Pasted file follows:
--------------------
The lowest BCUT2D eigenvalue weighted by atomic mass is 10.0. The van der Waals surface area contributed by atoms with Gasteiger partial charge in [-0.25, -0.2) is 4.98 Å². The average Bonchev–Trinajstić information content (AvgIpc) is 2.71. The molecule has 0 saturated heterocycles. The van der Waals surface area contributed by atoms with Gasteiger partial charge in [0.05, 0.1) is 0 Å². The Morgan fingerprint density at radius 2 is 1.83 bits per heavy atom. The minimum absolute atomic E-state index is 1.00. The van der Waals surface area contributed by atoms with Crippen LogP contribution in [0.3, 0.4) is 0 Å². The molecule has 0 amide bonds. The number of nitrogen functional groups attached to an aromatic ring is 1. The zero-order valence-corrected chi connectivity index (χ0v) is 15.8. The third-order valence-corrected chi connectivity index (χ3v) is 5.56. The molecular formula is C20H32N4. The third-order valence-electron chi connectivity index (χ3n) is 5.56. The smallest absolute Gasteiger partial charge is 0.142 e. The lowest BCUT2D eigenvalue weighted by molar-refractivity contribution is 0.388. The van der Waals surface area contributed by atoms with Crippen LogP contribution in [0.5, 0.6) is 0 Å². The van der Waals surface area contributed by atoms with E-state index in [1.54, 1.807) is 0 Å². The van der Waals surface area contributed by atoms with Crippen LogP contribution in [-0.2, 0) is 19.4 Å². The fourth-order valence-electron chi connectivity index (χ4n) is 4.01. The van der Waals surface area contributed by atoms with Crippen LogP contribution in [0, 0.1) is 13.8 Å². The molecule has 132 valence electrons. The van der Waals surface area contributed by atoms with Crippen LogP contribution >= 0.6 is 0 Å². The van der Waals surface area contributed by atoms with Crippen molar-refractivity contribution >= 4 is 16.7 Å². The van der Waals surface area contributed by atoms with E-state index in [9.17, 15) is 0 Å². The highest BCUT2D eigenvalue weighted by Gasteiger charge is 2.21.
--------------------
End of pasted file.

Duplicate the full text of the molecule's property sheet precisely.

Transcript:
The lowest BCUT2D eigenvalue weighted by atomic mass is 10.0. The van der Waals surface area contributed by atoms with Gasteiger partial charge in [-0.25, -0.2) is 4.98 Å². The average Bonchev–Trinajstić information content (AvgIpc) is 2.71. The molecule has 0 saturated heterocycles. The van der Waals surface area contributed by atoms with Gasteiger partial charge in [0.05, 0.1) is 0 Å². The Morgan fingerprint density at radius 2 is 1.83 bits per heavy atom. The minimum absolute atomic E-state index is 1.00. The van der Waals surface area contributed by atoms with Crippen LogP contribution in [0.3, 0.4) is 0 Å². The molecule has 0 amide bonds. The number of nitrogen functional groups attached to an aromatic ring is 1. The zero-order valence-corrected chi connectivity index (χ0v) is 15.8. The third-order valence-corrected chi connectivity index (χ3v) is 5.56. The molecular formula is C20H32N4. The third-order valence-electron chi connectivity index (χ3n) is 5.56. The smallest absolute Gasteiger partial charge is 0.142 e. The lowest BCUT2D eigenvalue weighted by molar-refractivity contribution is 0.388. The van der Waals surface area contributed by atoms with Crippen LogP contribution in [0.5, 0.6) is 0 Å². The van der Waals surface area contributed by atoms with E-state index in [1.54, 1.807) is 0 Å². The van der Waals surface area contributed by atoms with Crippen LogP contribution in [-0.2, 0) is 19.4 Å². The fourth-order valence-electron chi connectivity index (χ4n) is 4.01. The van der Waals surface area contributed by atoms with Crippen LogP contribution in [0, 0.1) is 13.8 Å². The molecule has 132 valence electrons. The van der Waals surface area contributed by atoms with Crippen LogP contribution >= 0.6 is 0 Å². The van der Waals surface area contributed by atoms with Crippen molar-refractivity contribution >= 4 is 16.7 Å². The van der Waals surface area contributed by atoms with E-state index in [9.17, 15) is 0 Å². The highest BCUT2D eigenvalue weighted by Gasteiger charge is 2.21.